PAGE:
PHILOSOPHERS AREN’T RENOWNED FOR THEIR OUTRAGEOUS BEHAVIOR, BUT DIOGENES OF SYNOPE RANKS AS ONE OF THE MOST CONTROVERSIAL AND ECCENTRIC THOUGHT LEADERS OF ALL TIME.

    Reply
    1. Shawn C. Stolarz

      So very true. The stories I’ve read about Diogenes would shock most of us. The man surely lived his philosophy of austerity and a simple life.

      Reply
  4. Ed Berkmeister

    The most famous of the stories surrounding Diogenes though is surely when he is said to have met Alexander the Great. The conqueror of the known world, fascinated by the accounts of a philosopher living in a barrel, is said to have walked up to him and asked him what it was that he wanted. Diogenes replied: ‘I want you to move out of my sunlight.’

    Reply
    1. Kenny Foster

      He’s lucky that Alexander the Great didn’t have Diogenes’ head chopped off.

      Reply
  5. Dale Paul Fox

    If I remember correctly, Diogenes had a dog as part of his statue. “You’re nothing but a hound dog!” is what you’re telling someone when you accuse them of being a cynic. Coming from the Ancient Greek word for dog, kinikos, Cynics felt an affinity with dogs because they lived in the moment and would bark at anything that wasn’t the truth.

    Reply
  6. Eva Easterbrook

    Can you find an honest man? Certainly not any politicians that are honest. The question always remains, which is the least dishonest.

    Reply
    1. Jerome Smith

      That question is not that uncommon, Eva. Thanks for bringing it up. THis is always been the case, at least for me, during any presidential election. Which is the least bad. In the most recently election, however, the choice was easy since China Joe is, has always been, and always will be a terrible leader. Words don’t make a leader, actions do and that his how we should all be judged.

      Reply
  7. Max Foster

    “Most have heard the story of Diogenes, the Cynic, who walked through the sunlit streets of Sinope and Athens, lantern in hand, looking for an honest man.” I would wager that this is not true but that most folks have never heard of him. Surely our young college students have not heard of him. They no longer get a class in Greek philosophy, except to criticize it for being too “white.” Now don’t get me started on the PC professors that I know because it would take all day. Just suffice it to say that our education system today is dramatically failing our young and causing destruction of our most treasured values.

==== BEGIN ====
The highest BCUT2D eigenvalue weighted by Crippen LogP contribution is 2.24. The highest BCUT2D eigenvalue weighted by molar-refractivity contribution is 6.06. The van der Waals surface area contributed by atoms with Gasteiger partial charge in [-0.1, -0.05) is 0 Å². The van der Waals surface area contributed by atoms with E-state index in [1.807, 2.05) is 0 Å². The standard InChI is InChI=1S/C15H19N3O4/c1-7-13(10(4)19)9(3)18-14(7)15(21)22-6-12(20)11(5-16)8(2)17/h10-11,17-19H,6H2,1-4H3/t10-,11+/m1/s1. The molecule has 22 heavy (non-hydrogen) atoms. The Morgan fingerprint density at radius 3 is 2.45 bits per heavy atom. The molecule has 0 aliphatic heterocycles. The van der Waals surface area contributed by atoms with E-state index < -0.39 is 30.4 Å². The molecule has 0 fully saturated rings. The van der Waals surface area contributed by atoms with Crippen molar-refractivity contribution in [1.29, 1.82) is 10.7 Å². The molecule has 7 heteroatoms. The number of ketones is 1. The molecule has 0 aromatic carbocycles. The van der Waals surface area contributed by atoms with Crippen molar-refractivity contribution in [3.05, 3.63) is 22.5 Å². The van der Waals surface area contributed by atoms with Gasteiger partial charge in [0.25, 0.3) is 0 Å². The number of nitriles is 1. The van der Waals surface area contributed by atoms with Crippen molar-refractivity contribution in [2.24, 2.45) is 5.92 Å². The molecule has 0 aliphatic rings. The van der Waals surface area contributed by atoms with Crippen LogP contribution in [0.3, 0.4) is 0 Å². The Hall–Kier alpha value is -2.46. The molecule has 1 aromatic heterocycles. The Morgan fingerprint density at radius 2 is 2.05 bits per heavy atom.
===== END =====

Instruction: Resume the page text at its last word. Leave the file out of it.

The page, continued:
Reply
    1. Eric Coda

      Pow, Max has once again smacked the leftist (read that as socialist/communist ideology) right between the proverbial eyes. They have no basic philosophy outside a bit of pseudo-Marxism and yet everything they say and do is cherrypicked from whatever idea they come up with that day. Thanks Max.

      Reply
    2. Len Jakosky

      Yes, excellent comment Max. I’ll support your comment and add that things are NOT getting better. However, I think the COVID pandemic is helping sort this out by forcing universities to downsize and many are getting rid of their tenured professors.

      Reply
      1. Otto Z. Zuckermann

        Getting rid of tenured professors will surely do no harm, as long as it’s those in the liberal arts and the grievance industry.

        Reply
      2. Yusaf from Texas

        Well said folks. Thanks. I like the way you guys think.
        👍👍👍👍

        Reply
  8. Army Captain

    Now, this is indeed a super article because it deals with a very important trait – honesty!

    Reply
    1. Ronny Fisher

      I agree with you Army Capt. An honest “man” is surely hard to find these days of PC ideology that hides the very nature of freedom and morality. PC is the bane of good men every where and we need to learn to stand up and say NO, we will not tolerate it because we are “honest men”.

      Reply
      1. Audrey

        Ronny, excellent comment. I couldn’t agree with you more than I do with your message that the PC ideology is killing freedom and thus creativity.

        Reply
    2. JT Patterson

      Army Captain, you are right. This is an unusually good article on honesty. Not unusual for Gen. Satterfield however. I like how he also links leadership to honesty. The two are inseparable.

      Reply